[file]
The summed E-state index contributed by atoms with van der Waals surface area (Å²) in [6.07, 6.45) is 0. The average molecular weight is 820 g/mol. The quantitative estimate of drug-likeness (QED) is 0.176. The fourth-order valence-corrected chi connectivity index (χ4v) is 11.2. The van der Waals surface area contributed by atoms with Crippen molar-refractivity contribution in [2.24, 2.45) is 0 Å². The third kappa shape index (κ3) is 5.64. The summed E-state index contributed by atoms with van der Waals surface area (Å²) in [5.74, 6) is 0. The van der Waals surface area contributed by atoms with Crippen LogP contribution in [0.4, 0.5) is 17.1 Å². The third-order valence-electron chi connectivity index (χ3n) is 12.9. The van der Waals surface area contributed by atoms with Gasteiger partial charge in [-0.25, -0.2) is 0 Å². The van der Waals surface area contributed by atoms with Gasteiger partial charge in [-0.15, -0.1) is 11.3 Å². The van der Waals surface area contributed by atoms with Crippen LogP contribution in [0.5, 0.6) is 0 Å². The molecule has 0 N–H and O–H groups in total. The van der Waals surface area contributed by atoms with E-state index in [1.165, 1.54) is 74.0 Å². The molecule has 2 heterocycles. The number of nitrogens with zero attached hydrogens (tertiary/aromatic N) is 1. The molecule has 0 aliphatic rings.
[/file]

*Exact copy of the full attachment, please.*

The summed E-state index contributed by atoms with van der Waals surface area (Å²) in [6.07, 6.45) is 0. The average molecular weight is 820 g/mol. The quantitative estimate of drug-likeness (QED) is 0.176. The fourth-order valence-corrected chi connectivity index (χ4v) is 11.2. The van der Waals surface area contributed by atoms with Crippen molar-refractivity contribution in [2.24, 2.45) is 0 Å². The third kappa shape index (κ3) is 5.64. The summed E-state index contributed by atoms with van der Waals surface area (Å²) in [5.74, 6) is 0. The van der Waals surface area contributed by atoms with Crippen LogP contribution in [0.4, 0.5) is 17.1 Å². The third-order valence-electron chi connectivity index (χ3n) is 12.9. The van der Waals surface area contributed by atoms with Gasteiger partial charge in [-0.25, -0.2) is 0 Å². The van der Waals surface area contributed by atoms with Gasteiger partial charge in [-0.15, -0.1) is 11.3 Å². The van der Waals surface area contributed by atoms with Crippen LogP contribution in [0.5, 0.6) is 0 Å². The molecule has 0 N–H and O–H groups in total. The van der Waals surface area contributed by atoms with E-state index in [1.165, 1.54) is 74.0 Å². The molecule has 2 heterocycles. The number of nitrogens with zero attached hydrogens (tertiary/aromatic N) is 1. The molecule has 0 aliphatic rings.